A bone-marrow transplant is Martina's best hope of a long and healthy life. But while a donor in Germany has been found, the family does not have the money for the operation.
UAE family's race against time to raise Dh600,000 to save cancer girl
ABU DHABI // When Martina Thomas turned 11 on June 4 last year there was no birthday party. Instead, the little girl began chemotherapy.
She had been admitted to hospital a few days earlier with a high temperature and pain in her limbs.
Dolly Mathew expected her eldest daughter to be suffering from a fever or an infection. Her world shattered when initial tests showed Martina's symptoms were far more serious.
Martina, who was born in India, was found to have an abnormally high white blood-cell count and was transferred to Sheikh Khalifa Medical City in Abu Dhabi for further examination. Doctors there diagnosed acute lymphoblastic leukaemia, a childhood cancer.
"I nearly died myself," says Mrs Mathew, 42. Martina, a high-risk patient, immediately began a course of chemotherapy but the treatment was not enough to stem the cancer - she needed a bone-marrow transplant.
When Martina's extended family, including her mother, father Shaji Thomas, 43, brother Ken, 9, and sister Karen, 4, were screened for a match, none was found.
With this form of leukaemia, it is often the case that family members are not compatible but complete strangers can be.
With help from the hospital, the family looked further afield, and contacted the international Bone Marrow Database Worldwide, a voluntary effort that brings donors together.
In March, a perfect match was found in Germany and the donor is ready and waiting, but there was further heartache for the family.
Because the procedure is not available in the UAE, patients have to travel abroad for treatment. They were told the cost of the operation at the specialist Christian Medical College in Tamil Nadu, India, and of flights, accommodation, post-operative care and medication would be Dh600,000.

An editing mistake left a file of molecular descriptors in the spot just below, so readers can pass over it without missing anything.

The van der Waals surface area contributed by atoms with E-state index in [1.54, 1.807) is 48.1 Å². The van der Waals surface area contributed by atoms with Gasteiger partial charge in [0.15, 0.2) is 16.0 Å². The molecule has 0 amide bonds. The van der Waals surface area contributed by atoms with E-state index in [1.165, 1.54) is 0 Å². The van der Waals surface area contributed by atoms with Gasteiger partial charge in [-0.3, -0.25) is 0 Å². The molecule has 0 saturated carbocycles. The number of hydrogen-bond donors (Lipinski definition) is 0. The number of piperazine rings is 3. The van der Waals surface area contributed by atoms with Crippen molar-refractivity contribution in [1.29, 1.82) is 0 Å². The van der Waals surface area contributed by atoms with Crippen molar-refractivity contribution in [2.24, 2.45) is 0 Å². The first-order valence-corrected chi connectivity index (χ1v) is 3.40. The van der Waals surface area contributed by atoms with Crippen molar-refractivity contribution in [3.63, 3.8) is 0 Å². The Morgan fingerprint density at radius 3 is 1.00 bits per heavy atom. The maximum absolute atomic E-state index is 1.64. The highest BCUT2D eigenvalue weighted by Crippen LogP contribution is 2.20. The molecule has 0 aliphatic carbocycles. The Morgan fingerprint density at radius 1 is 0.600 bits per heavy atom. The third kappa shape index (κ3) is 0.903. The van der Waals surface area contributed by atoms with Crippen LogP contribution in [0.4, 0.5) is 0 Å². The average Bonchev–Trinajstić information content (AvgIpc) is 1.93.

With the family surviving on salesman Shaji's wages, they have been unable to raise any money yet themselves.
Mrs Mathew is now hoping for generous-minded people to come forward and pledge money towards the cost of the operation, without which Martina faces a bleak future.
Until she receives a life-saving transplant, she will continue to receive courses of chemotherapy in a bid to halt the disease's progress. "I was very happy when a donor was found but now I am praying only for the transplant to take place," said Mrs Mathew. "We just desperately need the money. It would mean the world."
Wrapped up in her favourite pink Cinderella blanket in her hospital bed as antibiotics are pumped into her body, Martina struggles to stay brave. Despite regular admission to hospital and suffering from many side effects, including back pain, pneumonia and several bouts of fever, she insists she is not in pain.
However, she desperately wants to get better and return to the life she once had.
She misses her younger brother and sister and wants to return to school so she can attend art class. "It is my favourite class," she said with a smile. "I love to draw."
"I miss my friends, too."
Doctors say a bone-marrow transplant is Martina's best hope of a long and healthy life.
"She has been in hospital a lot," said Mrs Mathew. "At school she was very active - drawing, singing, dancing - she misses that.
"But, for now, it is just a waiting game."
Any contribution towards Martina's treatment can be sent by cheque made out to the Treasurer, Christian Medical College, Vellore, indicating the patient's name with hospital number (254015F). Alternatively, call Mrs Mathew on 055 390 1315.